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[GEEF 2018 Plenary Session] Climate Change & Sustainable Development
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2018.05.29
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글로벌사회공헌원
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Seven speakers addressed the pledge to leave no one behind, the heart of the 2030 Agenda, and how climate change adaptation and mitigation mechanisms can serve to deliver that pledge. In addition to exploring proactive and practical approach to climate change, the speakers shared some of the best practices in order to reconstruct the narrative on the issue, and change the framing from risks and uncertainties to opportunities for co-benefits. These co-benefits include improvements in human health, fewer conflicts over resources, reduced dependency on energy imports, and a greater social inclusion.

Panelists

  • Jeffrey Sachs, Director of Center for Sustainable Development at Columbia University
  • Robert Orr, Professor and Dean of University of Maryland School of Public Policy
  • Shamshad Akhar, Under-Secretary-General of the United Nations, Executive Secretary of ESCAP
  • Yoo Young-sook, Former Environment Minister of Korea
  • Howard Bamsey, Executive Director of Green Climate Fund
  • Oh Joon, Former President of the UN Economic and Social Council
  • Frank Reinoud Rijsberman, Director-General of Global Green Growth Institute


Session Summary

- Robert Orr, Professor and Dean of University of Maryland School of Public Policy

The Paris Agreement is the first universal agreement among all the governments of the world to address climate change. It was done through a process that fully incorporated not just national governments, but also civil society, universities, businesses, mayors, and governors. Each country was allowed to voluntarily submit goals for its own government, but at the same time, required to agree to goals for the planet that would commensurate with science and actual challenge.

To achieve the level of ambition that science and the planet require, we need strong leadership by individual countries as well as the involvement of every citizen on the planet. We must support developing countries. We must mobilize the coalitions of actors industry by industry and sector by sector. For instance, oil and gas companies must retool themselves as energy companies. Universities must push themselves out of their comfort zone and apply their research to public policy process.

We also need to adapt to climate change that is already happening by making significant investments in the SDGs. Climate investments and other SDG investments must be integrated. Finance must be motivated to move to the right places faster, and multi-stakeholders that stood behind the Paris Agreement must be motivated into further action.

The Paris Agreement was reached 6 years after the talks over climate change negotiation collapsed in Copenhagen. If we could do that in 6 years, the money is out there, and the will is there, we can achieve what is necessary for this planet and everyone on it.


- Shamshad Akhar, Executive Secretary of United Nations Economic and Social Commission for Asia and the Pacific

CO2 emissions in Asia Pacific have grown from 28% of global emissions in 1970 to 58% in 2015. The region’s emissions intensity is the second highest in the world. Research suggests growth and sustainable development of Asia Pacific will significantly be impacted by climate change, and the cost of inaction is considerable. Asia Pacific’s GDP could decrease by over 3% by 2050 and by 10 percent by 2100. The cost of action, in contrast, is relatively modest. Transitioning to a low-carbon pathway under the 2 degrees scenario is estimated to cost the region between 1.4% to 1.8% of the GDP by 2050. Our dilemma is that one percent increase of per capital income induces 2.5 percent increase in carbon emissions. Therefore transitioning to low carbon pathway means decoupling economic growth and emissions.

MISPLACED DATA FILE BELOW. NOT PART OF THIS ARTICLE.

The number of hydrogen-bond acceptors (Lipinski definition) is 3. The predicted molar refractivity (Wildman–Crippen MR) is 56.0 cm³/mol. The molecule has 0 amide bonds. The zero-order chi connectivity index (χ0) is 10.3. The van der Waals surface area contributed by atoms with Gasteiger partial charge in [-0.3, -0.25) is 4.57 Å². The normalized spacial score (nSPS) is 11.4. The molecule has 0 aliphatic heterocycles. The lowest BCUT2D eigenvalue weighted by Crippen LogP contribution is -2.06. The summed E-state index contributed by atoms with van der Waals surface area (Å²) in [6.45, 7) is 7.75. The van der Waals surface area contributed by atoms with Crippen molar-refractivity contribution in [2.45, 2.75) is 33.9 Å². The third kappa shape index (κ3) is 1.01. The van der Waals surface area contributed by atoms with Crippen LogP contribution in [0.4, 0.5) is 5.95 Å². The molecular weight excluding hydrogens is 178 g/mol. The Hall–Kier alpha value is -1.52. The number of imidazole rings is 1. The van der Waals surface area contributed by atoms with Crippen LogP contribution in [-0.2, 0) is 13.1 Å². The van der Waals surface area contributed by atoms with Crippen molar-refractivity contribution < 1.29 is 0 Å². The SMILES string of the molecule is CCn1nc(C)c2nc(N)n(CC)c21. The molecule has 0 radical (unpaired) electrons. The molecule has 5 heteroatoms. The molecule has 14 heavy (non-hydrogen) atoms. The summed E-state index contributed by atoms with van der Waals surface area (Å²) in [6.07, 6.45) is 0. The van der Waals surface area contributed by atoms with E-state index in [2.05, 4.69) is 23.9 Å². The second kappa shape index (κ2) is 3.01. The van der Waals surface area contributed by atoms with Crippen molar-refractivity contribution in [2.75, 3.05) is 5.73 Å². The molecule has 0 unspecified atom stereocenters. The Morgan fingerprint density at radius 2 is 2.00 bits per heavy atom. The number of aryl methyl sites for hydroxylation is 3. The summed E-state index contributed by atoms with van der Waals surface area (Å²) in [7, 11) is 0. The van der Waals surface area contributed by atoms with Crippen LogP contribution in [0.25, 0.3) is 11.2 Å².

To work on the regional climate action agenda, Asia Pacific leaders have set up an energy inter-governmental committee which looks at the issues of energy transition in the region, and focuses on promoting energy security and energy connectivity through regional cooperation and integration. In addition to energy transition, we are working on promoting energy efficiency by changing regulatory standards and offering fiscal incentives. For example, China and India, the largest emitters, have set mandatory energy intensity targets, covering 85% and 40% respectively of their industry consumption. Market mechanism, especially the carbon pricing mechanism, is also gaining momentum in Asia Pacific.

When it comes to financing, there are plenty of resources available but our challenge is to mobilize them. Work needs to be done at the national level to mobilize domestic resources and leverage private finance through credit enhancement, mitigation measures and risk mechanisms. We must also solicit financing from the private sector, slash fuel subsidies, strengthen financial intermediation and issue more green bonds.

Asia Pacific has the resources to drive the climate agenda and energy transition. The fulcrum of global governance and multilateralism is moving from the West to the East. There is an increased understanding among policymakers on climate change. The political commitment in the region is getting stronger. The biggest dilemmas we must overcome are the vested interests and culture.


-Yoo Young-sook, Former Environment Minister of Republic of Korea

2015 is one of the greatest years in the history of humankind. The SDGs and the Paris Agreement were adopted and formed a fundamental basis for peace and prosperity of Earth. Well before that, in 2008, Korea announced a low-carbon green growth policy to effectively address climate change, while achieving sound economic growth and environmental sustainability.

The most important element for the successful and effective implementation of both the Paris Agreement and the SDGs as well as the low-carbon green growth policy is to build and maintain strong political will and leadership at the highest level. When Korea’s low-carbon green growth policy took off, a presidential committee was established and played a central role in terms of policy coordination and implementation, involving multiple government agencies, including the Ministry of Environment, Ministry of Knowledge Economy, Ministry of Finance and Ministry of Foreign Affairs.